I would also encourage you to examine the other resources available through the Outlook, including several other articles on Rural Ministry in the July 4, 2016 issue. Jill Duffield and the staff at the Outlook have been very supportive of our efforts to bring resources to rural and small town pastors and leaders and continue to provide an important service to the Church.

Thursday, June 30, 2016

"The Changing Landscape of Rural Ministry"

Check out my article, "The Changing Landscape of Rural Ministry" in the July 4, 2016 issue of The Presbyterian Outlook magazine. The focus of this issue is on finding vital ministry in the midst of change, especially in our rural contexts.

Friday, April 8, 2016

                    Finding Hidden Gems

Who are the hidden gems in your community?

One of the most rewarding aspects of leading future pastors on immersion experiences into rural America is the opportunity to discover the hidden gems who give rural life a special kind of vitality.  They are out there in nearly every small town and rural community.  Sometimes their contributions are known and acknowledged by the people around them and other times they work rather quietly behind the scenes, sharing of themselves and their faith in ways that bring little recognition or special compensation. Each has their own motivation, but all are driven by a call to make life a bit better for the world and people around them.

This January we met a number of extraordinary people who showed us the importance of recognizing that we are an interconnected community, especially in a rural context.
I am reminded of Darwin, an 86 year old farmer near Bronson, Iowa.  Darwin is one of the few farmers in our area who still work the land with horses, rather than modern technology. His value for the land in his care, and the animals who assist him, is evident in everything that he does. Obviously, the acreage that he can cover is more limited than the typical farmer today, but he claims a respectable yield without incurring extraordinary expenses.  In the process he exemplifies an ethic of
stewardship that speaks volumes.  What really stands out however, is his love of God and concern for the students that I bring his way every year.  He doesn’t just want to meet them and give a tour.  He wants to know why they are becoming a pastor and how they expect to serve.  He inquires about their hopes and dreams for ministry and the expectations they have for life in the parish. He hesitates to give advice, yet offers a perspective born of many years of faith and hard work.

Another amazing example is Maggie, the chief administrator of Ida Services, Inc., who has made a career out of caring for the “least of these” – men and women who are challenged in one way or another, but who dream of living independently and finding meaningful employment. Working in a small town in one of Iowa’s smallest counties, the challenges are innumerable and funding is a constant concern.  But her care is obvious from the moment you meet her.  While weaving through a myriad of government limitations and regulations, she is a champion for those in her care, looking for ways to help them aspire to a new way of life. Her task is more than providing funding or activities. She and her staff provide personal and vocational training, encourage self-confidence, look for new opportunities, and lend both physical and emotional support and encouragement. It would be easy to walk by the ISI building without paying much attention, and unfortunately, many of the clients who call ISI home have experienced what it is like to be ignored by individuals and society.  But in this rural community, hope abounds in the most unlikely of places.

You will find one in nearly every small town and rural area – a volunteer fire department.  Their work is essential to the community and we usually take them for granted until an emergency arises. These men and women give of their time and train regularly, without compensation, to respond to crises and disasters that they hope never happen, but surely will. We often see them out in public during parades, and steak fries, and endless training exercises.  But there is an aspect to their work that goes entirely unnoticed.  As the fire chief in Battle Creek, Iowa, Deron exemplifies the commitment and even calling that these men and women share.  As he spoke to our group, he talked as much about the importance of self-care and pastoral care for the firefighters after responding to a disaster, as he did about the need for appropriate training and equipment.  While the mission of this organization does not hinge on a spiritual orientation of any kind, this leader is very aware of the role that faith plays in the well-being of those who serve alongside him - and in his own life. And he was not afraid to speak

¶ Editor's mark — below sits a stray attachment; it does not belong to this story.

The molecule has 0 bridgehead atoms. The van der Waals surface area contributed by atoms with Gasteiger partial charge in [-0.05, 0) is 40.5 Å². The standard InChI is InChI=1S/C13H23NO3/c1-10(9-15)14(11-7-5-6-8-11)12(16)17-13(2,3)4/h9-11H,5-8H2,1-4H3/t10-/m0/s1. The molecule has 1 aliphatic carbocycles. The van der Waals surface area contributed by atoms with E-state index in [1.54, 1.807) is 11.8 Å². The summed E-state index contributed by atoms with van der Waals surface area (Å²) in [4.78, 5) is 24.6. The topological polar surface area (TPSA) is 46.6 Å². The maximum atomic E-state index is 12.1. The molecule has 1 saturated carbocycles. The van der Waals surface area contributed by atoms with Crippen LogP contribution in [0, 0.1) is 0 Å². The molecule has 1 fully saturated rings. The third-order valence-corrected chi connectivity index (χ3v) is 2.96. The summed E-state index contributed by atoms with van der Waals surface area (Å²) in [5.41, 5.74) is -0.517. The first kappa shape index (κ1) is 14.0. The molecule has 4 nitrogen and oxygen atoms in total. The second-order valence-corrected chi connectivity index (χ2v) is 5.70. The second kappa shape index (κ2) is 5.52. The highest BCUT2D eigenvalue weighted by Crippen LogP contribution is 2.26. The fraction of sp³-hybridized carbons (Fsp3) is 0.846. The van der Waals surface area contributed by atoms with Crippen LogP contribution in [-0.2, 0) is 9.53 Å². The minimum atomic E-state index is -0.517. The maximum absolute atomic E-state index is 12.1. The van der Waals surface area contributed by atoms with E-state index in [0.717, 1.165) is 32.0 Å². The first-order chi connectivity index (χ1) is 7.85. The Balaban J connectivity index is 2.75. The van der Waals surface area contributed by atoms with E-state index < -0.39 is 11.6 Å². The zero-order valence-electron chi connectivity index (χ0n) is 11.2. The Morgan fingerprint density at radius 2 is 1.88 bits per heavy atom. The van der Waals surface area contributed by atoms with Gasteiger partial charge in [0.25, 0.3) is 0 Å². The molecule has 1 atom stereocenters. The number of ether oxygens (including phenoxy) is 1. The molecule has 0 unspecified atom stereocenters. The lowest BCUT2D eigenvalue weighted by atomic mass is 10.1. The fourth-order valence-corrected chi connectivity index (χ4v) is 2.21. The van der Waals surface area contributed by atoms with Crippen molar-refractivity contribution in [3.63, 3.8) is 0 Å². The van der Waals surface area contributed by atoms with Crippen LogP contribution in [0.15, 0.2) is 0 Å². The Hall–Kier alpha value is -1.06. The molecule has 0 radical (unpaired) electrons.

from a perspective of faith as he described their life and work together.  As such, he uses every resource available in the community to ensure that the difficult aspects of life that they experience do not emotionally injure these emergency responders, and he is not afraid to include the local pastors as the need arises. In his eyes, faith and service are not segmented and kept apart from one another, but are a part of the whole-life experience that many of these community servants share.

You can easily visit these communities without ever meeting these individuals. But the community knows they are there, and in many cases, is very aware of the contributions they make. They are indeed special, but they are not unique.

So where are the hidden gems in your community – or in your congregation? Understanding the role that others play in the life of a small town can help us to be better pastors and better citizens, and in some cases, may help us to utilize those gifts to bring our churches a new kind of life and vitality. It is important to remember that many of these special servants, never experience a call, are never ordained to special office, and may never receive any kind of commendation or recognition.  But their gifts are invaluable to the well-being of the people of our area.  It is our job as church leaders to learn how to recognize those gifts, perhaps cultivate new relationships, and in some cases, learn to work in partnership in ways that enhance the way of life for others. And in the process we can hope that they are recognized and that God is glorified.

The hidden gems are there.  How will you use them in your work for Jesus?